With presidential elections coming up next year, and Osama Bin Laden now dead, we're going to be hearing a lot of political talk about the old Bill Clinton mantra,“It's the economy, stupid.” So, let's look at the basics.
“The economy” means jobs. From the high point of the expansion that ended in 2007, to the low point of the recession in early 2010, the economy lost about 9 million jobs. Almost 2 million of those jobs have been recovered and the economy is adding new ones at a rate of 1.5 million a year, but even if this rate improves, that's only another 2 million before election time, still leaving us down 5 million jobs from where we were.
The culprit, of course, is ourselves. Instead of freely spending money like we did, we've been putting it in the bank, an extra $400 billion a year. That equals a lot of jobs, even if some of them are in China. In the long run this is a good thing because we had gone over our eyeballs in debt, but in the short run it means the economy will grow only slowly.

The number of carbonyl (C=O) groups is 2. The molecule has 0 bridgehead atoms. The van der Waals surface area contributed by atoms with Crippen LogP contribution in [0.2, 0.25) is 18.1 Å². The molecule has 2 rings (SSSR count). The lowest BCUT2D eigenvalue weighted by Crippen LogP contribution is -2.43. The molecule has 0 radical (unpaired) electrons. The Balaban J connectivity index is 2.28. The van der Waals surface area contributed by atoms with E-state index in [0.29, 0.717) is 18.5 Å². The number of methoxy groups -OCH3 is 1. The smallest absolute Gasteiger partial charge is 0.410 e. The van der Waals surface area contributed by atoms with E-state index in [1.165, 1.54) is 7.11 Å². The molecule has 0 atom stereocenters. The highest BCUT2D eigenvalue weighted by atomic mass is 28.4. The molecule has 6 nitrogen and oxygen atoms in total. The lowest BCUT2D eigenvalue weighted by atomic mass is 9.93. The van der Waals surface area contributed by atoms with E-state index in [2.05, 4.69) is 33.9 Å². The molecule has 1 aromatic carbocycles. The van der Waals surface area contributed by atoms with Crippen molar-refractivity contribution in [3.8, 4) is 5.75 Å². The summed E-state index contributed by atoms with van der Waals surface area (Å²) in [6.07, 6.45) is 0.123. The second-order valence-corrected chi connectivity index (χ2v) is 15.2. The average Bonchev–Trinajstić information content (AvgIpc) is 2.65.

The latest data on home prices show a sharper fall this year than we'd seen in late 2010, when the average drop had slowed to an annual rate of just 1 percent. Prices in the first quarter were down 3 percent.
Cause for alarm? Or just a recognition that the rapid decrease from 5 percent in 2009 to 1 percent in late 2010 was too good to be true. Whether due to government programs or statistical variation [after all, the stats are based on a much smaller number of home sales], the 1 percent didn't accurately reflect the fact that millions of homes built during the boom are still sitting around empty.
Whether the national average is 1 percent or 3 percent doesn't matter anyway if you're in a market where prices fell 10 percent. That includes Boise, Phoenix, Las Vegas, Tampa, and a bunch of smaller Florida markets. On the other hand, it looks like almost half the 315 markets we cover have bottomed out, including Hartford, Bethesda, Newark, New York, Louisville, Boston, and San Jose. Don't look for strength in those markets for a while, but expect more markets to join them as the year progresses.